Saturday, October 10, 2009
But in the meantime, for those of you within range, the documentary Wild New York, that I did with South African director Adam Welz, will be screening at the Madison Film Festival on November 7th.
Actually this photograph belongs between the next two. So imagine it in it's proper place. (Still adjusting to the the new programs. Arg! And for whatever reason I can only place three photos on each post????)
Friday, October 09, 2009
Thursday, October 08, 2009
This post started out to be the fauna seen from dawn to dusk in a single day. It's taking my current gear far too long to get it assembled. Therefore an adjustment had to be made.
Readers of long standing will remember I have to load photographs onto the blog from last to first. This post will be the segment right before sunset. My apologies.
There is hope for the future though as Friday I have an appointment to have a 10x faster internet line put in. 10x faster isn't nearly as fast as it could be but 10x faster than what I have is 10x faster.
Ah yes, back to the photograph at the top. The raptor in that tree is a Red-tail. And I'm about 90% sure that that Red-tail is Steam as opposed to Mrs. Steam but I'm open to correction.
Steam has just flown in and perched on one of his favorite spots for not only hunting but also for spotting intruders. The Steams have had a bad day when it comes to intruders and Thresherman's Park has been alive with their Keeer-r-r keeer-r-r's throughout the day. Along with hot winging Red-tails zooming directly overhead, they're usually much more discreet than that here, complete with a variety of dives into the woods.In the meantime, young Roger Sandhill does a few flaps and a wing stretch. He truly is a big boy with perhaps a little more than the usual wing span of six to seven feet.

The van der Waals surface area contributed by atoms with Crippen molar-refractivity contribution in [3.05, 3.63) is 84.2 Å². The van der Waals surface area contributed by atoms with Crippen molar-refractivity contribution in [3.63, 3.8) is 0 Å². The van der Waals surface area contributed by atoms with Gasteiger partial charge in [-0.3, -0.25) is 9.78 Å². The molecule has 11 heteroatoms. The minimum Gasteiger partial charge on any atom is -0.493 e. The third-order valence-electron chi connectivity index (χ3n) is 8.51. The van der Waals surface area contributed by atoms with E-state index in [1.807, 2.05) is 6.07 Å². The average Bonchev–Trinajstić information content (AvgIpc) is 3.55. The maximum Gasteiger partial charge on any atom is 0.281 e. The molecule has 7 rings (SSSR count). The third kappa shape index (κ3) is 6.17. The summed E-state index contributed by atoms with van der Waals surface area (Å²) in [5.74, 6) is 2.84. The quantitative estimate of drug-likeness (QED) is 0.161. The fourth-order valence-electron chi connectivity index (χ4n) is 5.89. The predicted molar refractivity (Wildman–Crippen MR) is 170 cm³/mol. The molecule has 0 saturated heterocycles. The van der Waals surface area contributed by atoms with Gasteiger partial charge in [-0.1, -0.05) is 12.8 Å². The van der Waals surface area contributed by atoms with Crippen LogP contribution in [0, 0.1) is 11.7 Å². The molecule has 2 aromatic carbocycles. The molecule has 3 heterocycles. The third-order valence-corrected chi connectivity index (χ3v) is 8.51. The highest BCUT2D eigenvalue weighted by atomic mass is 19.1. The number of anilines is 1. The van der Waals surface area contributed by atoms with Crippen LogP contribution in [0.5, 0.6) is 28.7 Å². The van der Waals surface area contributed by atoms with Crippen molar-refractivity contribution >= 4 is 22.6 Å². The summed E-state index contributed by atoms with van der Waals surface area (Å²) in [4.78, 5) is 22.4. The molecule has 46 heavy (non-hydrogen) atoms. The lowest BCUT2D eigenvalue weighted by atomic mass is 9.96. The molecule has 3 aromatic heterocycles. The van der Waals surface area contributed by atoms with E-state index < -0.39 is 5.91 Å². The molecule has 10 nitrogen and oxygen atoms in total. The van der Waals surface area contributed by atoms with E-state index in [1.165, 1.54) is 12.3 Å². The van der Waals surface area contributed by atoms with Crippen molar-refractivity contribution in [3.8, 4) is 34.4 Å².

Roger does another stretch, rather dwarfing his mother. Remember how some local folks told me that if one keeps the car running that the birds will be less likely to flush away? Well, with the cranes who aren't as skittish as some of the other birds that frequent the Park, I can turn off the motor of the car as long as I leave the radio playing.
Steam checks the view to the west.
Roger and Claire have found a particularly good spot, probably a cob of corn as they are overlapping one another. Dad Jamie would have given Claire the right of way and stood back.